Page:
Some secret shoppers now using hidden cameras

Hidden cameras are being used as a customer service training tool. (KEYE TV)

What rating would you give the customer service you get at restaurants or retailers? Good, fair, bad? Surveys show customer expectations are at an all-time high, but too often service isn't. Austin company Reality Based Group (RBG) is using an undercover operation to try to change that.

At Mighty Fine Burgers, the pace is frantic and the orders are non-stop. It's hard to spot a weak link in the production line, but if there is one Bruce Dixon is wired to find it. He is about to secretly record the lunch rush at Mighty Fine at Arbor Walk in North Austin.

"In Austin alone, there are about 1,500 secret shoppers," said Josh Stern, CEO of Reality Based Group (RBG). "In Texas there are 10,000."

RBG pioneered the video mystery shop as a reality based training tool.

"It's all about getting better," said Stern. "There is no more he said/she said when you have the video. That's for sure. Everyone can watch the film and agree what happened or didn't happen."

The best mystery shoppers don't stand out in any way. They blend with the customers and the gear blends with their clothes. That means the shops can't be recorded with a high-end camera or even a smartphone. The gear has to be invisible.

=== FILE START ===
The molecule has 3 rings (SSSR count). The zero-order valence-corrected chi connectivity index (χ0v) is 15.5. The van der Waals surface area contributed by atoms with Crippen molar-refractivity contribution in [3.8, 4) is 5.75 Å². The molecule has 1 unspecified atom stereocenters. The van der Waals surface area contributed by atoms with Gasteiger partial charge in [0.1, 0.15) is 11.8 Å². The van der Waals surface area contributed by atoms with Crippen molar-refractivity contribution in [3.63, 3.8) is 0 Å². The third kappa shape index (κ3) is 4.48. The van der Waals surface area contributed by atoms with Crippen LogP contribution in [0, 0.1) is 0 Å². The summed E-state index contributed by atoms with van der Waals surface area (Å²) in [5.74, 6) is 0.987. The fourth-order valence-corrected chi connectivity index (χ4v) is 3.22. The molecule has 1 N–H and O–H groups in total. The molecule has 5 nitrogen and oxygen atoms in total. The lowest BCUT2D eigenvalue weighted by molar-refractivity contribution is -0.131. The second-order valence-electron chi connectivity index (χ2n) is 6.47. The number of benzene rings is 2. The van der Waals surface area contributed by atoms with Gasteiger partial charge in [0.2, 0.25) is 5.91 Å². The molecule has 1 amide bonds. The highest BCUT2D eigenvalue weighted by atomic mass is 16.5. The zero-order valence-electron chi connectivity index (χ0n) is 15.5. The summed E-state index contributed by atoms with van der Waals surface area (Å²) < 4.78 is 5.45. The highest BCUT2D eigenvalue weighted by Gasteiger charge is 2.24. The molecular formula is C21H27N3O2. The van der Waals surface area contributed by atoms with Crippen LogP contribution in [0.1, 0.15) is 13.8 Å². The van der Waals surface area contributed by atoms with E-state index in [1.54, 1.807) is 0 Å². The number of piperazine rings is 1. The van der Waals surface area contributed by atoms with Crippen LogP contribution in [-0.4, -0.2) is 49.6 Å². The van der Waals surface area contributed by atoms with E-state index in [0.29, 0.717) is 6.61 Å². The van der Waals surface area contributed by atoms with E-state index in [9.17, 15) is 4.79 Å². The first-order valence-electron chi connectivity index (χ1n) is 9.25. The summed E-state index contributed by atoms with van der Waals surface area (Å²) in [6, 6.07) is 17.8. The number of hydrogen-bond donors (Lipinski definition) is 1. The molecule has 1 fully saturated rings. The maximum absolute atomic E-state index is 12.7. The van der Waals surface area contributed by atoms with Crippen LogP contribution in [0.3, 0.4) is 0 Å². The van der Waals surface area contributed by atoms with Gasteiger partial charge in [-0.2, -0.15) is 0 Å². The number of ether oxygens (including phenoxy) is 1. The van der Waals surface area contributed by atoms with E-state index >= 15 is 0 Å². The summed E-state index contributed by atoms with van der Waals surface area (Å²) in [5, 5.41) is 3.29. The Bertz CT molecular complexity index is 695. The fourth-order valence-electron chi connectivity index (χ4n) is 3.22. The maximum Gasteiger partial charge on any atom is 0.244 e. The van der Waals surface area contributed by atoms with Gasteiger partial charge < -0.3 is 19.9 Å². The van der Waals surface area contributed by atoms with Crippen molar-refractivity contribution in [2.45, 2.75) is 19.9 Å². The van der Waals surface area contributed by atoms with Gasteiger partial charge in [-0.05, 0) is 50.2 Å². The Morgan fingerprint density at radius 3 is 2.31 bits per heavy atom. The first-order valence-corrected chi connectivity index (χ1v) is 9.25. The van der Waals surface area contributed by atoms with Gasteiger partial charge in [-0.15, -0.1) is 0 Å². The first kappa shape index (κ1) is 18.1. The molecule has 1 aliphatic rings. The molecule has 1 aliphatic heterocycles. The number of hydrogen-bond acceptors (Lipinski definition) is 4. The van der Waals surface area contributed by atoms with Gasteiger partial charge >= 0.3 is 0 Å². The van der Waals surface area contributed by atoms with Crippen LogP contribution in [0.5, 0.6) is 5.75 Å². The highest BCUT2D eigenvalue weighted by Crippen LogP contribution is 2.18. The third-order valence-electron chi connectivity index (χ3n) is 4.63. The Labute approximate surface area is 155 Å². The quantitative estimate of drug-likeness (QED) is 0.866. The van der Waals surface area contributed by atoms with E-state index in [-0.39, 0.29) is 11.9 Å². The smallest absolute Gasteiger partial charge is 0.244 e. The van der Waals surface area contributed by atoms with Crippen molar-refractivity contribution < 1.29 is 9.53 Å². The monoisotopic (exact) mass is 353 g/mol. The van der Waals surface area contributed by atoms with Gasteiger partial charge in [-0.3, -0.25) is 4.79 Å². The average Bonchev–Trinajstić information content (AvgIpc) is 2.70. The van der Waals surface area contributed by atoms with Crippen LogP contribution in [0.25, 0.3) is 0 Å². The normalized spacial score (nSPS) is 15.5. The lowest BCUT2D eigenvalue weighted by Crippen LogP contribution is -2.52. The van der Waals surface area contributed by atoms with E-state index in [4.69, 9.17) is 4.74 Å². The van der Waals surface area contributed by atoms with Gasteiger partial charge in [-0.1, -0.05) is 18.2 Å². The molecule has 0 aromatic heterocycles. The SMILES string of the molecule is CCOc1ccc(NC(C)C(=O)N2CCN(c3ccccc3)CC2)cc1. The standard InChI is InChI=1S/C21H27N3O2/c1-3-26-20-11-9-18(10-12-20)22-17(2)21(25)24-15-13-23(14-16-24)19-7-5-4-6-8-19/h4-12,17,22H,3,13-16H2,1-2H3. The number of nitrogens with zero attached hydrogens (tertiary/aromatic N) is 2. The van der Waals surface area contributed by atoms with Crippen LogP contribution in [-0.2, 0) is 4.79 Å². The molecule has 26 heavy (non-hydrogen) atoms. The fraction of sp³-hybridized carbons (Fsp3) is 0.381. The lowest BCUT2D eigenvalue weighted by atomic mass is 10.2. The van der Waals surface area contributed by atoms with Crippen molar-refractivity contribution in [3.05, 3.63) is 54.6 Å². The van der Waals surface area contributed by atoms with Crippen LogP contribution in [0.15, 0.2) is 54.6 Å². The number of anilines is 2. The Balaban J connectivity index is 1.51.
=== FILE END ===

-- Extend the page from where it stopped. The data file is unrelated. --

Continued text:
When Dixon goes up to the counter his camera is rolling. On his long checklist: a friendly greeting, eye contact, double-checking the order. From there, the food is the focus. It's Dixon's job to make eating at the restaurant even more appetizing.

Video shops might seem a little sneaky.

"Most of the time they have no idea," said Dixon. "Everybody thinks the cameras are in different places than they are."

The covert cameras let companies see through their customers' eyes.

"You've got to have the mindset you're helping people and just go with the flow and act natural," said Dixon.

After the shop, the audio and video is quickly sent to managers and employees who use it like coaches and athletes use game films.

"We've never fired somebody because of a bad game film," said Josh Moore, general manager at the Mighty Fine in Arbor Walk.

Secret shoppers are recording at thousands of restaurants and retailers across the state. If they're doing their job, the rest of us should have fewer reasons to complain.

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